Written by Tracy MacInnes, Registered Dietitian and BDA Policy Officer for Scotland
I’m delighted to be supporting UK Malnutrition Awareness Week (5th – 12th Oct 2020) and the work of Eat Well Age Well who are launching their #TimeForChangeScot campaign highlighting their 4 Calls to Action to create meaningful change for older people to eat well, age well & live well in Scotland.
People become malnourished for many varied reasons – it may be because they cannot afford food, can’t properly prepare it due to physical disabilities, have lost their appetite or have another healthcare condition that makes eating and drinking more difficult.
People aged over 65 are more likely than any other age group to suffer from malnutrition. Sadly, a reduced appetite and weight loss have become regarded by some as a normal sign of getting older – but this isn’t true.
Impact of COVID-19
Loneliness is also a significant risk factor for malnutrition. The risk of loneliness has only increased during the COVID-19 pandemic, as many older people have been affected by self-isolation, social distancing, shielding, and visiting restriction rules in our hospitals and care homes. Older people staying at home may also struggle with shopping and cooking but lack support to overcome these problems.
Eating with friends can help reduce the risk of malnutrition for older people, but infection control efforts mean that many older people in care homes or assisted living facilities are having their meals in their own rooms rather than in dining rooms. Many community day centres, places of worship, dementia cafes and lunch clubs are also temporarily closed as result of the lockdown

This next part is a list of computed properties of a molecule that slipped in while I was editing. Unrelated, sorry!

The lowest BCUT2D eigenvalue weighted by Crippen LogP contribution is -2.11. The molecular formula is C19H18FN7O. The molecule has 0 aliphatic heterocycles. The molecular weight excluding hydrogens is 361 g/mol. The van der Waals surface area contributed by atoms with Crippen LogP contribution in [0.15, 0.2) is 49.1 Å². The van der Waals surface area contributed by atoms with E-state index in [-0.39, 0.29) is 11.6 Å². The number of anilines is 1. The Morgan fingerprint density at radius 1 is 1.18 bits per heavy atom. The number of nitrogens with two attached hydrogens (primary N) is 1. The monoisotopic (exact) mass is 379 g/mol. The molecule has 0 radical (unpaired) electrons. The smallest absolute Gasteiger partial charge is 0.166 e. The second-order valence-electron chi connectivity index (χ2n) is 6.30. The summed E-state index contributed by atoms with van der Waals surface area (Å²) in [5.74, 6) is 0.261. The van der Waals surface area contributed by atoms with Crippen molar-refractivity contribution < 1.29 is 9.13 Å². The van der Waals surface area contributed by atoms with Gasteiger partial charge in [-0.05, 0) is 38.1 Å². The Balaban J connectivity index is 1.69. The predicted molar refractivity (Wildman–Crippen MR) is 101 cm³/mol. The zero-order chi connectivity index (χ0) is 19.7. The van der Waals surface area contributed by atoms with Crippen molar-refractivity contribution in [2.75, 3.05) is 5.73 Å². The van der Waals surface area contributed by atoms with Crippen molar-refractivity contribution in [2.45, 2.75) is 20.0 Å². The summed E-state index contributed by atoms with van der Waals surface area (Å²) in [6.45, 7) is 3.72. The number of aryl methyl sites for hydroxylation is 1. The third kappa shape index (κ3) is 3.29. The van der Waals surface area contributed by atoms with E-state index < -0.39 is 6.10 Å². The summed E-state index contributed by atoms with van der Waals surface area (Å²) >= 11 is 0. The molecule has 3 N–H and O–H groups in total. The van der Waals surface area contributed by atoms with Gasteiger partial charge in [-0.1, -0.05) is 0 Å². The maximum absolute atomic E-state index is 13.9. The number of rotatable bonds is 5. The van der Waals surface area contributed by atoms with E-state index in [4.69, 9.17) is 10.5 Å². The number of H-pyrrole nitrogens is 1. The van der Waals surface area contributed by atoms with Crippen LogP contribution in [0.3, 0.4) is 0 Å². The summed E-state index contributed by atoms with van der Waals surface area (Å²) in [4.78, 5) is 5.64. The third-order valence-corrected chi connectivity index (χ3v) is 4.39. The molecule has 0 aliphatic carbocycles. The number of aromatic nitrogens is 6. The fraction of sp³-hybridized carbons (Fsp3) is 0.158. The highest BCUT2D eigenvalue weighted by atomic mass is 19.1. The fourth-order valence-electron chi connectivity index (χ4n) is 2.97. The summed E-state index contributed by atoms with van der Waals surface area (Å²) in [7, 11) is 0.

It can be particularly difficult to eat enough when your food choices are unfamiliar. For many older people, the food in hospitals and care homes is different from what they eat at home. This is often balanced by friends and family members bringing in outside food, but current measures to stop the spread of COVID-19 have restricted this for many families.
Dietitians fighting malnutrition
The consequences of malnutrition can be devastating. It increases the risk of hospital admission, muscle wasting and falls, as well as reducing the body’s ability to fight infection and heal wounds.
Dietitians play an essential role in carrying out comprehensive nutritional assessment including psychosocial considerations to tailor interventions to suit the needs of the individuals. The Patient Association Malnutrition Checklist helps patients and health and social care staff identify the potential risk of malnutrition in older people.
That’s why we at the British Dietetic Association, (BDA), have joined the UK Malnutrition Awareness and Prevention Network (MAPN) to call on government to take action to avoid a “perfect storm for malnutrition”.
The role of dietitians, is now more important than ever, as they have the expertise both at an individual patient and strategic level to identify, assess, care plan, treat, monitor and review individuals to achieve patient-centred outcomes, and train others to prevent and treat malnutrition.
The BDA believes that high quality nutrition and meeting the nutritional, clinical and personal needs of all, must be a priority for all involved in health and social care. The potential for good nutrition to improve the health of the vulnerable population is huge and well documented. Malnutrition should not be, but is, a very real and current problem in the UK population with 1 in 10 older people estimated to be at risk or suffering from malnutrition.
So, it’s time to work together to end malnutrition in the UK.
Tracy MacInnes is Registered Dietitian and BDA Policy Officer for Scotland